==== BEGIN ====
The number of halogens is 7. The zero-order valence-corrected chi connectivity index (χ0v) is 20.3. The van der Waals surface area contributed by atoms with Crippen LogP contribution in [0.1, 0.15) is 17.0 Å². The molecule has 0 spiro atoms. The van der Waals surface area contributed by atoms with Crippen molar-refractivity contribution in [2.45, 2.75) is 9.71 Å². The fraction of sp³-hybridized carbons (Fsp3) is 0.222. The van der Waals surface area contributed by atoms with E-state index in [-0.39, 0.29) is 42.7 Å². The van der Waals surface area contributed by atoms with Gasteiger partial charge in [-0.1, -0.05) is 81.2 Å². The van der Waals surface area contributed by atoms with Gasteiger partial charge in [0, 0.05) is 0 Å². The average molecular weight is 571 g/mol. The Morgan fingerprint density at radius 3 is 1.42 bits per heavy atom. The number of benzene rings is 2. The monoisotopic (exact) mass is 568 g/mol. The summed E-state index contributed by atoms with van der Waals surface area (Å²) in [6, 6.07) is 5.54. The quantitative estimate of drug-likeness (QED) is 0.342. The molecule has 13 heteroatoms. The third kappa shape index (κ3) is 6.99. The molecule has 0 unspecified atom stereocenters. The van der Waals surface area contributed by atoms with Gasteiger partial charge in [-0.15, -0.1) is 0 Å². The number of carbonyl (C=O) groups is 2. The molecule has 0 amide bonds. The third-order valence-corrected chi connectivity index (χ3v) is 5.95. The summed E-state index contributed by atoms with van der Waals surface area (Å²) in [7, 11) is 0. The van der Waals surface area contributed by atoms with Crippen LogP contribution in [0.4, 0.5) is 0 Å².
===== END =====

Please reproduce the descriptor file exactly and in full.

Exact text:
The number of halogens is 7. The zero-order valence-corrected chi connectivity index (χ0v) is 20.3. The van der Waals surface area contributed by atoms with Crippen LogP contribution in [0.1, 0.15) is 17.0 Å². The molecule has 0 spiro atoms. The van der Waals surface area contributed by atoms with Crippen molar-refractivity contribution in [2.45, 2.75) is 9.71 Å². The fraction of sp³-hybridized carbons (Fsp3) is 0.222. The van der Waals surface area contributed by atoms with E-state index in [-0.39, 0.29) is 42.7 Å². The van der Waals surface area contributed by atoms with Gasteiger partial charge in [-0.1, -0.05) is 81.2 Å². The van der Waals surface area contributed by atoms with Gasteiger partial charge in [0, 0.05) is 0 Å². The average molecular weight is 571 g/mol. The Morgan fingerprint density at radius 3 is 1.42 bits per heavy atom. The number of benzene rings is 2. The monoisotopic (exact) mass is 568 g/mol. The summed E-state index contributed by atoms with van der Waals surface area (Å²) in [6, 6.07) is 5.54. The quantitative estimate of drug-likeness (QED) is 0.342. The molecule has 13 heteroatoms. The third kappa shape index (κ3) is 6.99. The molecule has 0 unspecified atom stereocenters. The van der Waals surface area contributed by atoms with Gasteiger partial charge in [-0.15, -0.1) is 0 Å². The number of carbonyl (C=O) groups is 2. The molecule has 0 amide bonds. The third-order valence-corrected chi connectivity index (χ3v) is 5.95. The summed E-state index contributed by atoms with van der Waals surface area (Å²) in [7, 11) is 0. The van der Waals surface area contributed by atoms with Crippen LogP contribution in [0.4, 0.5) is 0 Å².